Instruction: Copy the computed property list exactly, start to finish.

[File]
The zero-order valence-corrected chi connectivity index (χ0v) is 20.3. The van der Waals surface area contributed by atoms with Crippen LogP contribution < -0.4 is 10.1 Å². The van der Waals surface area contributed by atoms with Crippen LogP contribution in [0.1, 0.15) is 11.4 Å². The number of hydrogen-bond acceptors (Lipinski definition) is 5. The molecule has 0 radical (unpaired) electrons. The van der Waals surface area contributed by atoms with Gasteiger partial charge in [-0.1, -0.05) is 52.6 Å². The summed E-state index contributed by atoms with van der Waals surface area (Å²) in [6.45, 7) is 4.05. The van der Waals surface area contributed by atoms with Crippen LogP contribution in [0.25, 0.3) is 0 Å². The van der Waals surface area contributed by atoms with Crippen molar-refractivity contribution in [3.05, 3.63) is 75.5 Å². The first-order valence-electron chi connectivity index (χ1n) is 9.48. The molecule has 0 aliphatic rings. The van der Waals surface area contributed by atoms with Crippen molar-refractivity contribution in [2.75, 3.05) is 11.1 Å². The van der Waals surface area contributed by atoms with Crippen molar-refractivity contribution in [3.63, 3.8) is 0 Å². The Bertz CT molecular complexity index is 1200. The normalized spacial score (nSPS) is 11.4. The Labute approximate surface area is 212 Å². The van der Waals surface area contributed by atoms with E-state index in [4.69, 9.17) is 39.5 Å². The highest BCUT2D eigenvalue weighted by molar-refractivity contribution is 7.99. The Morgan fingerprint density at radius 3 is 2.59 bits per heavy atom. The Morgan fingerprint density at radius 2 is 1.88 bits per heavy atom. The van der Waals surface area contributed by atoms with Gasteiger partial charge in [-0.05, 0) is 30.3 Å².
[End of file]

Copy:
The zero-order valence-corrected chi connectivity index (χ0v) is 20.3. The van der Waals surface area contributed by atoms with Crippen LogP contribution < -0.4 is 10.1 Å². The van der Waals surface area contributed by atoms with Crippen LogP contribution in [0.1, 0.15) is 11.4 Å². The number of hydrogen-bond acceptors (Lipinski definition) is 5. The molecule has 0 radical (unpaired) electrons. The van der Waals surface area contributed by atoms with Gasteiger partial charge in [-0.1, -0.05) is 52.6 Å². The summed E-state index contributed by atoms with van der Waals surface area (Å²) in [6.45, 7) is 4.05. The van der Waals surface area contributed by atoms with Crippen LogP contribution in [0.25, 0.3) is 0 Å². The van der Waals surface area contributed by atoms with Crippen molar-refractivity contribution in [3.05, 3.63) is 75.5 Å². The first-order valence-electron chi connectivity index (χ1n) is 9.48. The molecule has 0 aliphatic rings. The van der Waals surface area contributed by atoms with Crippen molar-refractivity contribution in [2.75, 3.05) is 11.1 Å². The van der Waals surface area contributed by atoms with Crippen molar-refractivity contribution in [3.63, 3.8) is 0 Å². The Bertz CT molecular complexity index is 1200. The normalized spacial score (nSPS) is 11.4. The Labute approximate surface area is 212 Å². The van der Waals surface area contributed by atoms with E-state index in [4.69, 9.17) is 39.5 Å². The highest BCUT2D eigenvalue weighted by molar-refractivity contribution is 7.99. The Morgan fingerprint density at radius 3 is 2.59 bits per heavy atom. The Morgan fingerprint density at radius 2 is 1.88 bits per heavy atom. The van der Waals surface area contributed by atoms with Gasteiger partial charge in [-0.05, 0) is 30.3 Å².